Content carousels

One of the simplest and most popular ways to add website animation to your site is with some well-planned content carousels. You tend to find carousels near the top of a web page. These animations are often populated with text, images, links or videos.

A carousel is the ideal place to feature your most important information, like key products and services. They’re also a great place to feature info that’s likely to change frequently. For instance, you might want to add seasonal sales and time-sensitive promotions to an animated carousel.

A great thing about content carousels is that they can be customised to function in different ways. You can have a carousel transition through content automatically or allow the user to click through slides at their own pace.

Animated backgrounds

Another place to put website animation is in the background of your web pages. This creates another layer of depth and makes your site feel dynamic right from the top of the page.

You can use background animation to set the tone of your site and convey your brand personality. Whether your brand is inspirational or knowledgeable, creative or playful, your background can help reflect this.

Types of animated backgrounds include animated patterns and looping videos. You can also change background colours or gradients as users scroll.

Parallax scrolling is where background elements move at a different speed to foreground elements. This creates a 3D effect which helps to immerse users in the website experience.

However you choose to use animated backgrounds, just be sure to use them subtly and sparingly. It can be an unwelcome distraction for website users when used to excess.

You can see some great examples of animated parallax scrolling on the OK Alpha site, the Superpower site and on this NASA Prospect storytelling website.

A few dos and don’ts of website animation

When you start to look at websites with animation, a static website starts to feel a little boring in comparison. We quickly get used to the dynamic user experience that animated websites provide.

But to ensure that animations support your website goals (and don’t get in the way of them), there are a few important rules to follow. Here are some dos and don’ts when adding animation to your website.

Don’t sacrifice site speed

Firstly, as any good web design and development agency will tell you, animation can make your website clunkier. This can contribute to slow loading speeds. So, if you’re looking to add animation to your site, you need to use efficient animation techniques and some clever coding to avoid sacrificing site performance.

Don’t forget responsiveness and accessibility

You need to ensure that your website animations work for all users, across all devices and browsers. That means adapting animations so they’re responsive to the small screen sizes and touch interaction of mobile devices. It also means giving users the option to disable animations if they want to, to improve website accessibility.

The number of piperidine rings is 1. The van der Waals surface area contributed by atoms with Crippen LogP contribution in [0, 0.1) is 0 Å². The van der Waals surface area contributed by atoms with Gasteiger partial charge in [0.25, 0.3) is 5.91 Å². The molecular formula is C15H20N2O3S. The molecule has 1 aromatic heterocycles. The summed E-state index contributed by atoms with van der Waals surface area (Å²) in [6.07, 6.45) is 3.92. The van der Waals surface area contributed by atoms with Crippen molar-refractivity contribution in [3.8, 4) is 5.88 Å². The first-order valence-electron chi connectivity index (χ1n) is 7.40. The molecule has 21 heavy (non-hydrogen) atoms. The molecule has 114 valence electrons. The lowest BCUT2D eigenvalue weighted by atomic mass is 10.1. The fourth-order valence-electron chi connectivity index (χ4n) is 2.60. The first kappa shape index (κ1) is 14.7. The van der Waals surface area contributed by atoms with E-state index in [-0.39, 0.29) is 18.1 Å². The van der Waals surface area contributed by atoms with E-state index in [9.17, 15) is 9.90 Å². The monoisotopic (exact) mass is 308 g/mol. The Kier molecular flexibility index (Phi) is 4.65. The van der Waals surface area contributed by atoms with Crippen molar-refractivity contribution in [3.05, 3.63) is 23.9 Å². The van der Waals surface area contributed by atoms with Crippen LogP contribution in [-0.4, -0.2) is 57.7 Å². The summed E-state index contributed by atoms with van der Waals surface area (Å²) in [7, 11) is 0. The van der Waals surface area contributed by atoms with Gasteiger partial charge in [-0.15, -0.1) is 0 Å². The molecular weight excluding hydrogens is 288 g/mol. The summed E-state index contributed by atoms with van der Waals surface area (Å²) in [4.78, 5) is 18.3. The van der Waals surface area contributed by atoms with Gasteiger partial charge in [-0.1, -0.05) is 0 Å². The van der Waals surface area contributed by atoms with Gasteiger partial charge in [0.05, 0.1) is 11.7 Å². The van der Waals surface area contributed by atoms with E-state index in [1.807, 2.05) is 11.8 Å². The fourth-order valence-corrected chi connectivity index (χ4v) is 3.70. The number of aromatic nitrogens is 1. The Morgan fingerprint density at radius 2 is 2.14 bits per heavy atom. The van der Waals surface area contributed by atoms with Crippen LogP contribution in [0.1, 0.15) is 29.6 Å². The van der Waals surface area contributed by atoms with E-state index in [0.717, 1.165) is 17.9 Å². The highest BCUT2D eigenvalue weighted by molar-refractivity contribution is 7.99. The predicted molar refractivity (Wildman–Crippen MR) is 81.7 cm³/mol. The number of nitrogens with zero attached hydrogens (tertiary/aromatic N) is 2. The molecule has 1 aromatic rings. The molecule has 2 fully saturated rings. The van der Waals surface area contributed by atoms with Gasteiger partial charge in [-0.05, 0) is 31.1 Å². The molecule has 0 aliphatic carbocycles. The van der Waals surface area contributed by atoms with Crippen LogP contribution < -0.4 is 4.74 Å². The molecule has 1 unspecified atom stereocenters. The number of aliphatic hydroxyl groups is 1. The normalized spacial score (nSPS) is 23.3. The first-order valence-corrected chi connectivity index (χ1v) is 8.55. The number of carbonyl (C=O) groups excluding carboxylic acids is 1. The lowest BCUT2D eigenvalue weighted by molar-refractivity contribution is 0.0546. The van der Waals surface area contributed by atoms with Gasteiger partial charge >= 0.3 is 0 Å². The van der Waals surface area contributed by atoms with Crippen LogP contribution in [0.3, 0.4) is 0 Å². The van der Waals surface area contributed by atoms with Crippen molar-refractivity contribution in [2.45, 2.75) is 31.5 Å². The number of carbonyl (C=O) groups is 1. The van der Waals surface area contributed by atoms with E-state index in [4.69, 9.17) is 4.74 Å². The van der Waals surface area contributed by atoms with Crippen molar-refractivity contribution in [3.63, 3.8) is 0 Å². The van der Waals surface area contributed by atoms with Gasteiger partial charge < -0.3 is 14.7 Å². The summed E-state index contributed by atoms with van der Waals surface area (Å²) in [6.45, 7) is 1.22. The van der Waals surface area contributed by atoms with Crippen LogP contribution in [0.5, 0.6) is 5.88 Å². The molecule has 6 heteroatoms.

Don’t overdo it

When it comes to website animation, you can have too much of a good thing. The right animation in the right place enhances user experience and drives conversions. But go overboard and you’re more likely to frustrate website visitors than impress them.

Do use animations to highlight key elements

Use animations purposefully to enhance the user experience and encourage conversions. Use them to highlight key elements, drawing user attention to important information or a call to action.

Do be consistent

Animations should fit with the look and feel of your website and branding. Stick to the same style throughout your site and use predictable animation patterns to prevent your site becoming cluttered and confused.

Do use the latest animation technologies

When designing animations, use the latest animation technologies. Up-to-date technology allows you to create animations that load quickly and offer the best possible user experience. Many web designers make use of JavaScript, HTML5 and CSS3. There are also some powerful all-in-one tools such as Adobe Animate and K-3D.

One of our favourite tools here at Radical is Lottie. With Lottie, we can create animations with small-size files and text-based code, which means faster rendering times on your website.

Bringing your website to life with animation

Website animation can take many forms. It all depends on what you’re hoping to achieve.

You can use it in video form to educate and inform site visitors. You can use it more subtly, to catch user attention and encourage them to engage with your pages.

Website animation is also a useful way to give visual feedback, guiding users through your website and funnelling them towards a conversion.

If you’ve still got a static website, a touch of animation could be just what you need to boost the user experience and make more sales.

Here at Radical, our creative animators create exceptional website animations. So if you feel your site needs to move with the times, get in touch with our team to explore ideas and options.